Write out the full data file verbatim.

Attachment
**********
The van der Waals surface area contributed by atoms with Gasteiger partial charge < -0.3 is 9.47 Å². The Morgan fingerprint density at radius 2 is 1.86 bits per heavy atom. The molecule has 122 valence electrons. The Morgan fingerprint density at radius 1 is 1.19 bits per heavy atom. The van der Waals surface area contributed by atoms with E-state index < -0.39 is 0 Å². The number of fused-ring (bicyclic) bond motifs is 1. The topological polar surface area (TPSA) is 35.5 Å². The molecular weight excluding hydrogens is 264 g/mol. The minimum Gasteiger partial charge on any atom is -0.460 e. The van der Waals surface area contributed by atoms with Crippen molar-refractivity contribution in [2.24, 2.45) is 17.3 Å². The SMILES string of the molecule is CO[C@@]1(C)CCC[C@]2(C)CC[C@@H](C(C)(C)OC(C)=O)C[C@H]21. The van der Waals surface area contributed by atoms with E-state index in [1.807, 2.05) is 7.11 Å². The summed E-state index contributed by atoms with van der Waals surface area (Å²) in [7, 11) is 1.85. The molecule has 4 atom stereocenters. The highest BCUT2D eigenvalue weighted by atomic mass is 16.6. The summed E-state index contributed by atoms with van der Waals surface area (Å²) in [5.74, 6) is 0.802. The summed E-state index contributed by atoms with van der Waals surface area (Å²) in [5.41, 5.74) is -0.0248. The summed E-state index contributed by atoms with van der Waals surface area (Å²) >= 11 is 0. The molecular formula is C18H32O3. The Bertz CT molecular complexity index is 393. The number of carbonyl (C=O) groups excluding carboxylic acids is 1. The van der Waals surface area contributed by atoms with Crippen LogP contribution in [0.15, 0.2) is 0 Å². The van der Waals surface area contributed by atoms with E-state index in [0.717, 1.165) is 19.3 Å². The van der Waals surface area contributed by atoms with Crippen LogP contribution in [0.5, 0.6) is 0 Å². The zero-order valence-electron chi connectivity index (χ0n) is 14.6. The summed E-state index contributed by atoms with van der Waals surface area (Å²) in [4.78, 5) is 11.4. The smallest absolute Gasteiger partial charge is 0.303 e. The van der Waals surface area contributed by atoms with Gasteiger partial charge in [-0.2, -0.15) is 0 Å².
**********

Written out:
The van der Waals surface area contributed by atoms with Gasteiger partial charge < -0.3 is 9.47 Å². The Morgan fingerprint density at radius 2 is 1.86 bits per heavy atom. The molecule has 122 valence electrons. The Morgan fingerprint density at radius 1 is 1.19 bits per heavy atom. The van der Waals surface area contributed by atoms with E-state index < -0.39 is 0 Å². The number of fused-ring (bicyclic) bond motifs is 1. The topological polar surface area (TPSA) is 35.5 Å². The molecular weight excluding hydrogens is 264 g/mol. The minimum Gasteiger partial charge on any atom is -0.460 e. The van der Waals surface area contributed by atoms with Crippen molar-refractivity contribution in [2.24, 2.45) is 17.3 Å². The SMILES string of the molecule is CO[C@@]1(C)CCC[C@]2(C)CC[C@@H](C(C)(C)OC(C)=O)C[C@H]21. The van der Waals surface area contributed by atoms with E-state index in [1.807, 2.05) is 7.11 Å². The summed E-state index contributed by atoms with van der Waals surface area (Å²) in [7, 11) is 1.85. The molecule has 4 atom stereocenters. The highest BCUT2D eigenvalue weighted by atomic mass is 16.6. The summed E-state index contributed by atoms with van der Waals surface area (Å²) in [5.74, 6) is 0.802. The summed E-state index contributed by atoms with van der Waals surface area (Å²) in [5.41, 5.74) is -0.0248. The summed E-state index contributed by atoms with van der Waals surface area (Å²) >= 11 is 0. The molecular formula is C18H32O3. The Bertz CT molecular complexity index is 393. The number of carbonyl (C=O) groups excluding carboxylic acids is 1. The van der Waals surface area contributed by atoms with Crippen LogP contribution in [0.15, 0.2) is 0 Å². The van der Waals surface area contributed by atoms with E-state index in [0.717, 1.165) is 19.3 Å². The van der Waals surface area contributed by atoms with Crippen LogP contribution in [0.5, 0.6) is 0 Å². The zero-order valence-electron chi connectivity index (χ0n) is 14.6. The summed E-state index contributed by atoms with van der Waals surface area (Å²) in [4.78, 5) is 11.4. The smallest absolute Gasteiger partial charge is 0.303 e. The van der Waals surface area contributed by atoms with Gasteiger partial charge in [-0.2, -0.15) is 0 Å².